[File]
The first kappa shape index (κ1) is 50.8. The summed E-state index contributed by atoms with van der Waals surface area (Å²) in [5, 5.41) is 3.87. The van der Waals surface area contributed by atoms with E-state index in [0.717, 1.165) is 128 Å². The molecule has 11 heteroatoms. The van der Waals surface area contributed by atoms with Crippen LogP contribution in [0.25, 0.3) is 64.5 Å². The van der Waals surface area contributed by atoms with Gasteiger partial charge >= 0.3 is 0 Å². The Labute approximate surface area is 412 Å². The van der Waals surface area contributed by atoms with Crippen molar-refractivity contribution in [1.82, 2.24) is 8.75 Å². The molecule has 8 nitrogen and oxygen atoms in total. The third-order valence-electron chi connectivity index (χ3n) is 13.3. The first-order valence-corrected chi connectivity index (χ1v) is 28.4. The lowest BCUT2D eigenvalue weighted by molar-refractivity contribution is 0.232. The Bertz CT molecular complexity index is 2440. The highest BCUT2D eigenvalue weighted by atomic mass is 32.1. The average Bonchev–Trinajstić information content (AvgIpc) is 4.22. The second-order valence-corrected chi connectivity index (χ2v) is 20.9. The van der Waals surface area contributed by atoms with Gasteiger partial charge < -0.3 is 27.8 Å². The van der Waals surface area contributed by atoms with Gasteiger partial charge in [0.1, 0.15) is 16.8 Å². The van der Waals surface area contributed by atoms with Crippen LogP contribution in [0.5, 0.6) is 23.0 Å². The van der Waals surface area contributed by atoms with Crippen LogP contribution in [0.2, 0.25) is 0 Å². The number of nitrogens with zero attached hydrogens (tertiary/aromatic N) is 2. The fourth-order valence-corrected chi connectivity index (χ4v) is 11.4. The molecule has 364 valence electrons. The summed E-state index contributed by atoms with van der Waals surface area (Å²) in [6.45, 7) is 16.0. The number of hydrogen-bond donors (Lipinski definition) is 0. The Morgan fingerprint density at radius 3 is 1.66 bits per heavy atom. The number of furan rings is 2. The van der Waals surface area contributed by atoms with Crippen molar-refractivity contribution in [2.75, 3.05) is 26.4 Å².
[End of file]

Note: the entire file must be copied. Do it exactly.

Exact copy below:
The first kappa shape index (κ1) is 50.8. The summed E-state index contributed by atoms with van der Waals surface area (Å²) in [5, 5.41) is 3.87. The van der Waals surface area contributed by atoms with E-state index in [0.717, 1.165) is 128 Å². The molecule has 11 heteroatoms. The van der Waals surface area contributed by atoms with Crippen LogP contribution in [0.25, 0.3) is 64.5 Å². The van der Waals surface area contributed by atoms with Gasteiger partial charge >= 0.3 is 0 Å². The Labute approximate surface area is 412 Å². The van der Waals surface area contributed by atoms with Crippen molar-refractivity contribution in [1.82, 2.24) is 8.75 Å². The molecule has 8 nitrogen and oxygen atoms in total. The third-order valence-electron chi connectivity index (χ3n) is 13.3. The first-order valence-corrected chi connectivity index (χ1v) is 28.4. The lowest BCUT2D eigenvalue weighted by molar-refractivity contribution is 0.232. The Bertz CT molecular complexity index is 2440. The highest BCUT2D eigenvalue weighted by atomic mass is 32.1. The average Bonchev–Trinajstić information content (AvgIpc) is 4.22. The second-order valence-corrected chi connectivity index (χ2v) is 20.9. The van der Waals surface area contributed by atoms with Gasteiger partial charge < -0.3 is 27.8 Å². The van der Waals surface area contributed by atoms with Gasteiger partial charge in [0.1, 0.15) is 16.8 Å². The van der Waals surface area contributed by atoms with Crippen LogP contribution in [0.5, 0.6) is 23.0 Å². The van der Waals surface area contributed by atoms with Crippen LogP contribution in [0.2, 0.25) is 0 Å². The number of nitrogens with zero attached hydrogens (tertiary/aromatic N) is 2. The fourth-order valence-corrected chi connectivity index (χ4v) is 11.4. The molecule has 364 valence electrons. The summed E-state index contributed by atoms with van der Waals surface area (Å²) in [6.45, 7) is 16.0. The number of hydrogen-bond donors (Lipinski definition) is 0. The Morgan fingerprint density at radius 3 is 1.66 bits per heavy atom. The number of furan rings is 2. The van der Waals surface area contributed by atoms with Crippen molar-refractivity contribution in [2.75, 3.05) is 26.4 Å².